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A new lifeline for cancer patients comes from astronauts in space

There are notable similarities between how spaceflight affects astronauts and how cancer treatment affects cancer patients. Now doctors are using NASA wellness protocols to help patients on Earth recover.

BY KRISTIN TOUSSAINT3 MINUTE READ

Space exploration has done more than teach us about what lies beyond our atmosphere. It’s led to discoveries that have helped us all here on Earth, from the technology behind CAT scan and MRI machines to the invention of memory foam to new osteoporosis drugs. Now, researchers think that cancer patients could take a cue from the ways astronauts prepare for space travel to keep their bodies healthier as they undergo treatment.

Space travel takes a toll on the human body. Astronauts on months-long missions face muscle atrophy, weakening bones, and increased risk of cardiovascular disease. So do cancer patients, thanks to the intense therapies they receive during treatment.

Whereas astronauts prepare for these health risks with a state-of-the-art exercise regimen before, during, and after their time in space, cancer patients are often told to rest while receiving treatments such as chemotherapy. To Jessica Scott, an exercise physiology researcher at Memorial Sloan Kettering Cancer Center, that seemed a bit backwards.

Memorial Sloan Kettering exercise physiologist Dan Townend conducts a cardiopulmonary exercise test to assess cardiorespiratory fitness on Catherine Lee. [Photo: Memorial Sloan Kettering Cancer Center]

Writing in the journal Cell, Scott and other researchers suggest that cancer patients mimic astronauts’ exercise schedules—even just walking on a treadmill—as a way to reduce the side effects and stay healthier throughout treatment.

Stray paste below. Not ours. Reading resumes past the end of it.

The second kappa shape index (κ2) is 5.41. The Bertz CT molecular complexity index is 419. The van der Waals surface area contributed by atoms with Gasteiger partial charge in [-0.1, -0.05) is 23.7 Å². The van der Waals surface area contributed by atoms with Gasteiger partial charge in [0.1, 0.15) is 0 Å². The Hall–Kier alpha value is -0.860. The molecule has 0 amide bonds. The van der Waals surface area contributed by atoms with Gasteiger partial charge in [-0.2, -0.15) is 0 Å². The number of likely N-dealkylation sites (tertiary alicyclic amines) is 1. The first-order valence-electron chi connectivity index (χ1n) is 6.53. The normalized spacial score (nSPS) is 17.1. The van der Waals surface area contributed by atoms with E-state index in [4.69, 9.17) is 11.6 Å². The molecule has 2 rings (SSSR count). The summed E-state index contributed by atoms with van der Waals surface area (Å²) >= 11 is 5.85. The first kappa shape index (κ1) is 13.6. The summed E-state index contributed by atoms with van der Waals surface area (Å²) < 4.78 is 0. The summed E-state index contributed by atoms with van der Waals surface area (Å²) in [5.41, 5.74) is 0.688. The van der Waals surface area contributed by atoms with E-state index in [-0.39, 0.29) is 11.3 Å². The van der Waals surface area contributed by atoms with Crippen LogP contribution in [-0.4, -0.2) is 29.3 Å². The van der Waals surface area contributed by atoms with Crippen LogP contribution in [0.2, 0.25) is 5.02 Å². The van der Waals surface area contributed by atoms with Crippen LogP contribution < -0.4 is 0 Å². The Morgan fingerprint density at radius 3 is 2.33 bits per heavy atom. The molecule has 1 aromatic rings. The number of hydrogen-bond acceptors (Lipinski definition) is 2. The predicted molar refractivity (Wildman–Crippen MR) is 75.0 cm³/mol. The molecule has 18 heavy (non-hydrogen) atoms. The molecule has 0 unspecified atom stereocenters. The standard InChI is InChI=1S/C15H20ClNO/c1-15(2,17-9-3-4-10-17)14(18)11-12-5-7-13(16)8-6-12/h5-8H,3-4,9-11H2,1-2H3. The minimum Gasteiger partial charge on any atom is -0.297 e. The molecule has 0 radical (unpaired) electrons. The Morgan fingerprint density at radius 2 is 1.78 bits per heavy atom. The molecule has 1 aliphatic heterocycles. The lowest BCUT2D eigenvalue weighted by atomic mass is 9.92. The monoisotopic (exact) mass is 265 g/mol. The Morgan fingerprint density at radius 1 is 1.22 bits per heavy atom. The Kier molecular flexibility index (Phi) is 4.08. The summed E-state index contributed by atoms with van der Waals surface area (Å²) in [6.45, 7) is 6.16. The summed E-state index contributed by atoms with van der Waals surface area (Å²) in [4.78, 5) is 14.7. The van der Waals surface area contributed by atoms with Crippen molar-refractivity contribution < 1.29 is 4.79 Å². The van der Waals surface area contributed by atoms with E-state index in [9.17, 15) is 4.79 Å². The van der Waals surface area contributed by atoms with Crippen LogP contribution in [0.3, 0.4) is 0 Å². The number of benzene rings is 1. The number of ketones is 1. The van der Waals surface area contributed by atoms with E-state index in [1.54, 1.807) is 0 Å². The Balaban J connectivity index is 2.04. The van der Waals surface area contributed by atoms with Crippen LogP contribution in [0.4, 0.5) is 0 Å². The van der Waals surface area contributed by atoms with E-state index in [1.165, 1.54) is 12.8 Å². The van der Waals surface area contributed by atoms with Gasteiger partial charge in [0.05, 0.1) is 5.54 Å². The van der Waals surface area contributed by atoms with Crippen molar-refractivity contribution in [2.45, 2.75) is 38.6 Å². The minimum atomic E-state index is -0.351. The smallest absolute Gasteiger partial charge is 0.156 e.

“When you take those … hits together, every system in the human body is impacted,” says Scott. “Astronauts have changes in taste just like [cancer] patients have changes in taste. Astronauts describe having ‘space fog,’ which is very similar to what cancer patients describe as ‘chemo brain,’ where they may have trouble remembering things or trouble focusing.”

The good news for cancer patients is that, thanks to treatment advancements, five-year survival rates have improved dramatically since chemotherapy development took off in the 1960s (coincidentally, the same decade we saw NASA make huge strides). There are currently about 16 million cancer survivors in the United States, and that number is only expected to increase. The bad news: As patients survive their cancers, they face health risks from their treatments. Cardiovascular disease is now the leading cause of death among survivors…

This is where that exercise regiment astronauts follow could make a huge difference, she says, and some preliminary research has shown promising results. In fact, patients who face other health complications, such as heart attacks or chronic obstructive lung disease, are often referred to structured exercise programs, yet this isn’t the standard of care when it comes to oncology.

Read the full article here: https://www.fastcompany.com/90430394/a-new-lifeline-from-cancer-patients-comes-from-astronauts-in-space

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